My Hanukkah is just fine.
And elf envy is not a thing. It simply cannot be a thing because Hanukkah is not the same as Christmas.
At first, I thought I would give the product the benefit of the doubt and I perused the website with an open mind—or as open a mind as I could muster–but I did not even make it through the PR reel. It’s so clearly a commercialized ripoff of the Elf “tradition” that I had to stop listening to TV hosts awkwardly “kvell” over this nonsense. Though the Mensch backstory is grounded in some of the traditional story of the holiday–Moshe the Mensch promised Judah Maccabee that he would watch over the menorah in the old temple and now he’ll watch over your menorah (and subsequently your children’s behavior) while you sleep–the doll comes with a list of rules that sound eerily the same as the list for the Elf on a Shelf.
Neal Hoffman, the brains behind this product, claim that it is “widely accepted in the Jewish community.” Last year, Hoffman manufactured 1,000 dolls and sold out, so this year he has the shelves of major retailers like Target or Bed, Bath and Beyond stocked with mensches. As if my holiday was not already misunderstood enough, now this absurd little man is becoming its emissary? Critics of the mensch rightfully recognize that this little, plush man represents an extremely limited view of who modern Jews are or how modern families are constructed. In my local Jewish community, I have not found a critical mass, not found one person who thinks this product is a good idea. I am appalled that anyone would spend money on this product that so transparently rips off another commercialized holiday “tradition.” (Note: I originally typed that last four words of the previous sentence in shouty-caps but self-edited because I am a lady.)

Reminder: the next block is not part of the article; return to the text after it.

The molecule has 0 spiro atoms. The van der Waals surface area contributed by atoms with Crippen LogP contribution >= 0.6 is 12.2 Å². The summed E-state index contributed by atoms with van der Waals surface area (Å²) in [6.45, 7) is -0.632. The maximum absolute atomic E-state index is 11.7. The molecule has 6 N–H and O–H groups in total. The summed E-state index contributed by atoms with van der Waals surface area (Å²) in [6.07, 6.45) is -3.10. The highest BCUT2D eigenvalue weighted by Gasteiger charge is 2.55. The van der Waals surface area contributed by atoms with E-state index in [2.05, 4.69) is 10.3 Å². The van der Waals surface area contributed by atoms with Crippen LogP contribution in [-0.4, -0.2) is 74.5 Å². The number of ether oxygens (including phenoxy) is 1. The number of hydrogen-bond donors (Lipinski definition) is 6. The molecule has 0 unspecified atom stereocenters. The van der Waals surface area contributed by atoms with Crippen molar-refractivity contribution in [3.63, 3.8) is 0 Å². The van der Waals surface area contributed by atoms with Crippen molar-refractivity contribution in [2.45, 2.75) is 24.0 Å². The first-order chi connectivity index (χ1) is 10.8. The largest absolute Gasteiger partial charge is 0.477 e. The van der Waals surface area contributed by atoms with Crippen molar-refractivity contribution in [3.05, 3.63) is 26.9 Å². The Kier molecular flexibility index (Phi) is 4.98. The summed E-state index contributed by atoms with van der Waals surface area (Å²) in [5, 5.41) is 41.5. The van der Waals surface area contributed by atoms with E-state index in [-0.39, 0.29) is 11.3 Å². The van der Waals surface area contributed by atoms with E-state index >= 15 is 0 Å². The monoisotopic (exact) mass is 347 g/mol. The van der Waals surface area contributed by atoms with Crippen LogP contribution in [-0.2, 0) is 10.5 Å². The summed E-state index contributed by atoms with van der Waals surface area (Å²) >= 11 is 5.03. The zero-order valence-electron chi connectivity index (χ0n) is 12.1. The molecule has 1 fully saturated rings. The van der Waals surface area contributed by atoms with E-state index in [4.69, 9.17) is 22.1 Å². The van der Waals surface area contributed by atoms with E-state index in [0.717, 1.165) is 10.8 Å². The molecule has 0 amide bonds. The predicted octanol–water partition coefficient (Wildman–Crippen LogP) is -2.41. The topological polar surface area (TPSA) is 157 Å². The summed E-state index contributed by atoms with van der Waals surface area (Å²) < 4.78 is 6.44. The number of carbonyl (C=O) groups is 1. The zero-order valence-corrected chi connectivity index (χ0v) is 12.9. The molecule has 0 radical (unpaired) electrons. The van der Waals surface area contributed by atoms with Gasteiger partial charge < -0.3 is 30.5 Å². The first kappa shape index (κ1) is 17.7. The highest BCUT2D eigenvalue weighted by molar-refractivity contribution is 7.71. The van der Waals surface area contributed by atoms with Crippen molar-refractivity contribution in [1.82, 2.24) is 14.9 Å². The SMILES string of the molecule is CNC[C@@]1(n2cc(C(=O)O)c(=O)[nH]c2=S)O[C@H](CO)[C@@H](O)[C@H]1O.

Maybe if the Mensch on a bench was modeled after an age-old Christmas tradition like some new “Hanukkah activities” I would not take such offense. I am still not crazy about the Manischewitz Chanukah house modeled after the gingerbread house or the “Hannukah bush” knocked off from the Christmas tree. These two traditions, while still slightly strange (and a little appalling), are at least grounded on old, cultural celebrations of a holy day.
This Mensch business is like a bad copy of a bad tradition.
This Mensch on a Bench manufactured nonsense tradition does not solve the problem I’m going through: how to teach my daughter to be proud of her religious faith when she is in the minority. Our Hanukkah traditions are grounded in generations of stories and suffering, and honoring those traditions is what makes us mensches. I want my daughter to know she comes from somewhere, that the people who came before her, made it possible for her to have Hanukkah, this little celebration of miracles. The Mensch puts no more “funakkah” in my holiday; in fact, it creates more stress just like the elf on a shelf does for lots of Christians.
A mensch is a person of integrity and honor.
All I could hope for in life is for my children to be looked upon as little mensches. Instead of intimidating my children into being mensches by posing some creepy doll around my house, I’ll spend my holiday season creating actual traditions with them. I’ll ask them to fry latkes, we’ll try our hand at making donuts, we’ll play dreidel, exchange gifts with our cousins, spend time at our temple and JCC, and write notes of thanks to their teachers and grandparents. We’ll keep it simple, because simplicity leaves room for honest chatter, for quality family time, and for focusing on the things that matter to us.
And most importantly, we’ll inspire them to be mensches because acts of kindness, integrity and honor are not only for eight days of obligation in December.
The most mensch-y of mensches is a mensch even when–nay, especially when–no one is watching.